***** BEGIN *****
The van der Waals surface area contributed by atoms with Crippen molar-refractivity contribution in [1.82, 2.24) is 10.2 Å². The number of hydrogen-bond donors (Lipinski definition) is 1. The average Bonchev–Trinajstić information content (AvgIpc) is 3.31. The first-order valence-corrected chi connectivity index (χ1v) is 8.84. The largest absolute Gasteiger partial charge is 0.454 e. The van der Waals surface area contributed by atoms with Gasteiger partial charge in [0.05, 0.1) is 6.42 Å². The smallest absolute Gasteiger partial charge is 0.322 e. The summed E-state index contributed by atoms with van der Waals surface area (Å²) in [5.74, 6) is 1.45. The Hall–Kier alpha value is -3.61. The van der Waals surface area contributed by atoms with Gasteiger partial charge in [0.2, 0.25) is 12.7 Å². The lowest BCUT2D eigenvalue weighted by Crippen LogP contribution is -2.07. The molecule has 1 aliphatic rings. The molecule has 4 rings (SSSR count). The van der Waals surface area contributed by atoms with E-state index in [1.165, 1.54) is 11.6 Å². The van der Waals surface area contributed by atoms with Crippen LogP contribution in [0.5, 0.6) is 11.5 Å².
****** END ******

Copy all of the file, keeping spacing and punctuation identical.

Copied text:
The van der Waals surface area contributed by atoms with Crippen molar-refractivity contribution in [1.82, 2.24) is 10.2 Å². The number of hydrogen-bond donors (Lipinski definition) is 1. The average Bonchev–Trinajstić information content (AvgIpc) is 3.31. The first-order valence-corrected chi connectivity index (χ1v) is 8.84. The largest absolute Gasteiger partial charge is 0.454 e. The van der Waals surface area contributed by atoms with Gasteiger partial charge in [0.05, 0.1) is 6.42 Å². The smallest absolute Gasteiger partial charge is 0.322 e. The summed E-state index contributed by atoms with van der Waals surface area (Å²) in [5.74, 6) is 1.45. The Hall–Kier alpha value is -3.61. The van der Waals surface area contributed by atoms with Gasteiger partial charge in [0.2, 0.25) is 12.7 Å². The lowest BCUT2D eigenvalue weighted by Crippen LogP contribution is -2.07. The molecule has 1 aliphatic rings. The molecule has 4 rings (SSSR count). The van der Waals surface area contributed by atoms with E-state index in [1.165, 1.54) is 11.6 Å². The van der Waals surface area contributed by atoms with Crippen LogP contribution in [0.5, 0.6) is 11.5 Å².